9.2. More Complex Views

Perhaps one of the most common uses of views is to flatten data — that is, the removal of complexity that we outlined at the beginning of the chapter. Imagine that we are providing a view for management to make it easier to check on sales information. No offense to managers who are readingthis book, but managers who write their own complex queries are still a rather rare breed — even in the information age.

For an example, let's briefly go back to using the AdventureWorks database. Our manager would like to be able to do simple queries that will tell him or her what orders have been placed for what items and how many sold on each order and related pricing information. So, we create a view that the he or she can perform very simple queries on — remember that we are creating this one in AdventureWorks:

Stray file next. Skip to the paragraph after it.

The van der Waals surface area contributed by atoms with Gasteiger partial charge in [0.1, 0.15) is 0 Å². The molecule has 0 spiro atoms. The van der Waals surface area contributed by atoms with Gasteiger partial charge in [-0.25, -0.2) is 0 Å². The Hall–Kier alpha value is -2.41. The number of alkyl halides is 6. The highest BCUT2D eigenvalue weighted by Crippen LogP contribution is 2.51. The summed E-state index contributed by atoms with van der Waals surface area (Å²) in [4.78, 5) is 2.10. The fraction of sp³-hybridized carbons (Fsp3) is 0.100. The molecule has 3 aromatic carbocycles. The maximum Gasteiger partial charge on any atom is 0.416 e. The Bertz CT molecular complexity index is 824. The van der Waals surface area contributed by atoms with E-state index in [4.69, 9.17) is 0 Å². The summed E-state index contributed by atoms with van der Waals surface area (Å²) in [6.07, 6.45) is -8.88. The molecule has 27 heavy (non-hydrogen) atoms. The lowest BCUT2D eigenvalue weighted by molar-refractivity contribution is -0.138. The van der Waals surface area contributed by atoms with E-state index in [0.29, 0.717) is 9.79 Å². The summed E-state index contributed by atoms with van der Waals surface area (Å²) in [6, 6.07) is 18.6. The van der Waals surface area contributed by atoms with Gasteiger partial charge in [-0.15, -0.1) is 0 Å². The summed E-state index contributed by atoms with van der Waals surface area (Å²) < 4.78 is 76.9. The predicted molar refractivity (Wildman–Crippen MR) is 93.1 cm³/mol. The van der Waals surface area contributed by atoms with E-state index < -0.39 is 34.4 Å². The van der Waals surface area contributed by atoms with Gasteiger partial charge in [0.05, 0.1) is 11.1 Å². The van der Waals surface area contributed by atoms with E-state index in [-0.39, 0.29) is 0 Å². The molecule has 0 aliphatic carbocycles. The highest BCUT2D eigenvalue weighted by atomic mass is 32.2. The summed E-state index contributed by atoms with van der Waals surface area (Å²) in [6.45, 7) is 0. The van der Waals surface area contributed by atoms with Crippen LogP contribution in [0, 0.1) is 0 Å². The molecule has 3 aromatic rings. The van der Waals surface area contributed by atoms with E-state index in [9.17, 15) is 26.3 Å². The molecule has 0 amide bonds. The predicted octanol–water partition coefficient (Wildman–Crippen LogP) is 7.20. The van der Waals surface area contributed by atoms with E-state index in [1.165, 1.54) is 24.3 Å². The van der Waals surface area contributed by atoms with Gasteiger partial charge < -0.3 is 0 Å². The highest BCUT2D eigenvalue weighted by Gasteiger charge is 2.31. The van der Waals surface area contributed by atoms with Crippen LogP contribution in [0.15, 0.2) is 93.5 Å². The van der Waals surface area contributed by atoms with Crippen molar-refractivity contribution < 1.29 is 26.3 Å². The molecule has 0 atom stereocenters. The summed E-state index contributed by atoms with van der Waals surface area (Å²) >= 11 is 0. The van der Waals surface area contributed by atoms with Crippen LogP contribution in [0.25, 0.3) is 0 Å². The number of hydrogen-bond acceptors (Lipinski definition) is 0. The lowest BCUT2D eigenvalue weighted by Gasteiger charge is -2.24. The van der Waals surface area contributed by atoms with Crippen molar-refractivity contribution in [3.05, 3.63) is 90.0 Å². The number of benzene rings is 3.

USE AdventureWorks
GO

CREATE VIEW CustomerOrders_vw
AS
SELECT   o.SalesOrderID,
         o.OrderDate,
         od.ProductID,
         p.Name,
         od.OrderQty,
         od.UnitPrice,
         od.LineTotal
FROM Sales.SalesOrderHeader AS o
JOIN   Sales.SalesOrderDetail AS od
    ON o.SalesOrderID = od.SalesOrderID
JOIN   Production.Product AS p
    ON od.ProductID = p.ProductID

Now do a SELECT:

SELECT *
FROM CustomerOrders_vw

You wind up with a bunch of rows — over 100,000 — but you also wind up with information that is far simpler for the average manager to comprehend and sort out. What's more, with not that much training, the manager (or whoever the user might be) can get right to the heart of what he or she is looking ...

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